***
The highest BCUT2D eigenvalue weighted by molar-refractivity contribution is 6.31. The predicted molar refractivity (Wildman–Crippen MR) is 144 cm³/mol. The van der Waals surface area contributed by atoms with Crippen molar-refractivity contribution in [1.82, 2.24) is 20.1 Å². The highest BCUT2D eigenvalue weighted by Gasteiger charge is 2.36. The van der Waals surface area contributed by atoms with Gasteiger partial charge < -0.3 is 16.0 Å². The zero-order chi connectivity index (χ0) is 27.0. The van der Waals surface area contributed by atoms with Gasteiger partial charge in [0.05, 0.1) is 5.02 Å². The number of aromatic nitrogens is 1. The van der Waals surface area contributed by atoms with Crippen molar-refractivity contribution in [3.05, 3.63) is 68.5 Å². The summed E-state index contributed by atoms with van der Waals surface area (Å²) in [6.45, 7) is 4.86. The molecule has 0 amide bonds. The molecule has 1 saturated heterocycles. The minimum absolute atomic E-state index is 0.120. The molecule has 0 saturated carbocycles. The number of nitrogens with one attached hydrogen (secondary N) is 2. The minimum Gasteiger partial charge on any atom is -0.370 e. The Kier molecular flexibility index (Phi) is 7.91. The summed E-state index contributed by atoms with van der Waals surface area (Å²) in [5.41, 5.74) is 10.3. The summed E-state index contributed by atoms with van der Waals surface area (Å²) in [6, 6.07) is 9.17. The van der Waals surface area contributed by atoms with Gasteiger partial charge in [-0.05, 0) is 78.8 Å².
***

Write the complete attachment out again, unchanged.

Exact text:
The highest BCUT2D eigenvalue weighted by molar-refractivity contribution is 6.31. The predicted molar refractivity (Wildman–Crippen MR) is 144 cm³/mol. The van der Waals surface area contributed by atoms with Crippen molar-refractivity contribution in [1.82, 2.24) is 20.1 Å². The highest BCUT2D eigenvalue weighted by Gasteiger charge is 2.36. The van der Waals surface area contributed by atoms with Gasteiger partial charge < -0.3 is 16.0 Å². The zero-order chi connectivity index (χ0) is 27.0. The van der Waals surface area contributed by atoms with Gasteiger partial charge in [0.05, 0.1) is 5.02 Å². The number of aromatic nitrogens is 1. The van der Waals surface area contributed by atoms with Crippen molar-refractivity contribution in [3.05, 3.63) is 68.5 Å². The summed E-state index contributed by atoms with van der Waals surface area (Å²) in [6.45, 7) is 4.86. The molecule has 0 amide bonds. The molecule has 1 saturated heterocycles. The minimum absolute atomic E-state index is 0.120. The molecule has 0 saturated carbocycles. The number of nitrogens with one attached hydrogen (secondary N) is 2. The minimum Gasteiger partial charge on any atom is -0.370 e. The Kier molecular flexibility index (Phi) is 7.91. The summed E-state index contributed by atoms with van der Waals surface area (Å²) in [5.41, 5.74) is 10.3. The summed E-state index contributed by atoms with van der Waals surface area (Å²) in [6, 6.07) is 9.17. The van der Waals surface area contributed by atoms with Gasteiger partial charge in [-0.05, 0) is 78.8 Å².